The Establishment of Communist Regimes in Eastern Europe, 1944-1949

By Norman Naimark; Leonid Gibianskii | Go to book overview

14
The Soviet-Yugoslav Split and the Cominform

Leonid Gibianskii

In the first years following World War II, Yugoslavia was one of the most important components of the Soviet Bloc ("the socialist camp"). The country was distinguished by the fact that a Communist regime had come to power earlier than in the other Eastern European nations, and was the outgrowth of an indigenous Communist movement, rather than one propped up and prodded by Moscow. Both within the Communist movement and among the movement's adversaries, Yugoslavia was considered the USSR's number one ally, the country which was most advanced in creating a socialist order. In matters of foreign policy, Yugoslavia stood unwaveringly at the USSR's side during increasing confrontations with the West. 1 Moscow deeply appreciated the domestic and foreign policy of the Yugoslav Communist regime and consistently expressed its positive appraisal in analytical and instructive materials. Moreover, in their public pronouncements, Soviet leaders invariably mentioned Yugoslavia first among the countries of Eastern Europe. 2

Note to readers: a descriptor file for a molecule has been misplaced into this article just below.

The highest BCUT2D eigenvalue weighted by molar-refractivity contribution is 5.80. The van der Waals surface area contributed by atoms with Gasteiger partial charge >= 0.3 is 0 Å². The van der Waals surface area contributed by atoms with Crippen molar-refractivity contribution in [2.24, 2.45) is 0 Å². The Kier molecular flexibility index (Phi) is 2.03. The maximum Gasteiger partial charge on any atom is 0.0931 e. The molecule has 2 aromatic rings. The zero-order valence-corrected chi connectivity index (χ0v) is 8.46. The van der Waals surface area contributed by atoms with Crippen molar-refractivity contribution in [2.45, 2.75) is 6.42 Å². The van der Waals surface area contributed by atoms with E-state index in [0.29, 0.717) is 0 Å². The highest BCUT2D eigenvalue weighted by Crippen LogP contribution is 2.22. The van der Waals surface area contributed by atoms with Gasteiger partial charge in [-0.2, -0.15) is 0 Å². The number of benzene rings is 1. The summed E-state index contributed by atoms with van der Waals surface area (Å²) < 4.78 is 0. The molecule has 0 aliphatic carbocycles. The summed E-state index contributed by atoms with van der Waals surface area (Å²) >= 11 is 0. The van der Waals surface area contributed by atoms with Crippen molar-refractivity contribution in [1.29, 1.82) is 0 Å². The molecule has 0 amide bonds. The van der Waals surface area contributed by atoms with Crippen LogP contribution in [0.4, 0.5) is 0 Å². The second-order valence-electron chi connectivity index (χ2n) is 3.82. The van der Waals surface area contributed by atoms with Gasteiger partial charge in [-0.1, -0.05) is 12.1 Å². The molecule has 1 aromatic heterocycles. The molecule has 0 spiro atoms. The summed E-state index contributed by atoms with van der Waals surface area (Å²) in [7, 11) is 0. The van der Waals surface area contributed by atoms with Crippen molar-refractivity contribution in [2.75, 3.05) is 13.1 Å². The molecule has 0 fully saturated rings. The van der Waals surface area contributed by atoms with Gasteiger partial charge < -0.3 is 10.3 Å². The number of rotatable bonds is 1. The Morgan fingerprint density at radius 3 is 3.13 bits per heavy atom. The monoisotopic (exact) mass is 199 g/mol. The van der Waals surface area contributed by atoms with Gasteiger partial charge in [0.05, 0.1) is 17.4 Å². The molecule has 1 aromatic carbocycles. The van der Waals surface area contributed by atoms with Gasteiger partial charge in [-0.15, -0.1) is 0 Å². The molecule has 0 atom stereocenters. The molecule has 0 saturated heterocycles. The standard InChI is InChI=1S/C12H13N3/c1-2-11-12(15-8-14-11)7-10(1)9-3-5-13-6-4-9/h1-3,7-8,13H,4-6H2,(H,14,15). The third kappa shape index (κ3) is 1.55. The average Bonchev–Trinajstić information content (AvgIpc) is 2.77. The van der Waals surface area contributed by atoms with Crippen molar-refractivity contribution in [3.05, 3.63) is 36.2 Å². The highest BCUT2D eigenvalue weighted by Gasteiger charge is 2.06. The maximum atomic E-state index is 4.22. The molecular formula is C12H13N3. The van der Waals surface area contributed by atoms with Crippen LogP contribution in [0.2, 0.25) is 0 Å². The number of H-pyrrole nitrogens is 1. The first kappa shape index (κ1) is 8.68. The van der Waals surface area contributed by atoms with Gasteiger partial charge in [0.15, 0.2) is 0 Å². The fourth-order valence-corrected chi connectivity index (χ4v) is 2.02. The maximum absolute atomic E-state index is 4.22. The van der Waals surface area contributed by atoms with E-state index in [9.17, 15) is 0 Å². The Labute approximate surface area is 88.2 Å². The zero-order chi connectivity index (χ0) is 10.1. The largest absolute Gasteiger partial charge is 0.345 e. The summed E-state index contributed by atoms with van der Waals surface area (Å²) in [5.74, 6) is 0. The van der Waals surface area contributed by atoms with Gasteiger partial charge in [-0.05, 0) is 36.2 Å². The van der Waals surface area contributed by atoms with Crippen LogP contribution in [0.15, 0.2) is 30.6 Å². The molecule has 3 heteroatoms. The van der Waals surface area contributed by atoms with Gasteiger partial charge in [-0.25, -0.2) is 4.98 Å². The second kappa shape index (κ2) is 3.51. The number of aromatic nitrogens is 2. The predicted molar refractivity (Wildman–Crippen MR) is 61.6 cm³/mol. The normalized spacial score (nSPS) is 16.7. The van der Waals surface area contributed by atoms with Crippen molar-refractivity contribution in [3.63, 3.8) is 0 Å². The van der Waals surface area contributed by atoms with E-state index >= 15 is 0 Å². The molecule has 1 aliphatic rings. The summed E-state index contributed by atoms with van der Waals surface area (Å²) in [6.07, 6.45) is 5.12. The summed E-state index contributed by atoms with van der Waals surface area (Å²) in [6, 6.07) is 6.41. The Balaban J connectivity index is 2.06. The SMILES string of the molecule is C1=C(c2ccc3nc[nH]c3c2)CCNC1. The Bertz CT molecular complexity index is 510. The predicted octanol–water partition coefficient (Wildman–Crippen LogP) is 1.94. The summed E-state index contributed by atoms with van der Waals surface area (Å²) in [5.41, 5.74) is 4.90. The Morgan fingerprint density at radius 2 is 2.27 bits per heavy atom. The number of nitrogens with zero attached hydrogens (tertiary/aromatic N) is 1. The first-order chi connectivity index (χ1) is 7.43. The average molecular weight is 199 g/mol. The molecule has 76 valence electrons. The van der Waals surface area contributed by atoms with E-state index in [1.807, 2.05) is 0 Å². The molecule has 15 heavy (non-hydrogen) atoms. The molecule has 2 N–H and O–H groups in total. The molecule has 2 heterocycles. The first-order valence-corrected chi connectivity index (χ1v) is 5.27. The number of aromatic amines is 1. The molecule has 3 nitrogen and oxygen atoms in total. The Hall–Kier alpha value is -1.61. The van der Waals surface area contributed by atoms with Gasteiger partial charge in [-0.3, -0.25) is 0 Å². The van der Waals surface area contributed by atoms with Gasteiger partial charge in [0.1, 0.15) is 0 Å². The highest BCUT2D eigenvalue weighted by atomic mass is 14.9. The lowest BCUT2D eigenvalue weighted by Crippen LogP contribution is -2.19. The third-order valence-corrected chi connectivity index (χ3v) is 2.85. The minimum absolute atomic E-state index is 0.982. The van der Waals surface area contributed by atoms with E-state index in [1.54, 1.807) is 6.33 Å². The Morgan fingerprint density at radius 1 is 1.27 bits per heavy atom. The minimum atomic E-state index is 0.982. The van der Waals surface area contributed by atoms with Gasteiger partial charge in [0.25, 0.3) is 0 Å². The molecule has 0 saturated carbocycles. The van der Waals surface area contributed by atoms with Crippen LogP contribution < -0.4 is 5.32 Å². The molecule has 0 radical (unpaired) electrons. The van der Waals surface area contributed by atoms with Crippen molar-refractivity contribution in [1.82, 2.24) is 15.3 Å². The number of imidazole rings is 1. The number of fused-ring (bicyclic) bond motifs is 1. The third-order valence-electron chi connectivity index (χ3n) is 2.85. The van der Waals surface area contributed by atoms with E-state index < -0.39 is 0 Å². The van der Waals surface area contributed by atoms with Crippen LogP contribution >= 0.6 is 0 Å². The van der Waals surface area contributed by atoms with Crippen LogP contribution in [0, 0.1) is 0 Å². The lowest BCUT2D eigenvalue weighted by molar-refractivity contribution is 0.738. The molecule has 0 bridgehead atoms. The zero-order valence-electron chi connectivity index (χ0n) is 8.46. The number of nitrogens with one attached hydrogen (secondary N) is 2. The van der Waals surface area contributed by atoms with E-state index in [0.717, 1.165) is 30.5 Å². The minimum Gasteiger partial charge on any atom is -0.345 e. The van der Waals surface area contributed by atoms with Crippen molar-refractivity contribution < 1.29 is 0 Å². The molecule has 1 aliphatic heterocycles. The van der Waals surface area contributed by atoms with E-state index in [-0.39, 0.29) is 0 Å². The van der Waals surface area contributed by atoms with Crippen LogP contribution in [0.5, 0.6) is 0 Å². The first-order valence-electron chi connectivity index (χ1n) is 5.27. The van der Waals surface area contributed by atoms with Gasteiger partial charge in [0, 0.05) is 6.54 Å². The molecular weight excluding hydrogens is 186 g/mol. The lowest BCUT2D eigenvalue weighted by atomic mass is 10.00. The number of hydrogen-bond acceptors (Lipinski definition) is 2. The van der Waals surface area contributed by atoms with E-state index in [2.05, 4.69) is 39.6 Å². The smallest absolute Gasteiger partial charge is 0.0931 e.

Moscow supported Belgrade in the international arena and rendered large-scale aid to the nascent Yugoslav Army. The USSR was also Yugoslavia's principal foreign-trade partner and offered extensive aid in the country's industrialization. Yugoslav leaders viewed close cooperation between Moscow and Belgrade as essential in consolidating Yugoslavia's position in the international arena, as well as in building socialism. 3 Despite this mutual aid and admiration, there were bound to be conflicts of interest between the Yugoslavs and their mentors. For example, the Yugoslavs were disenchanted with the Soviets' inclination

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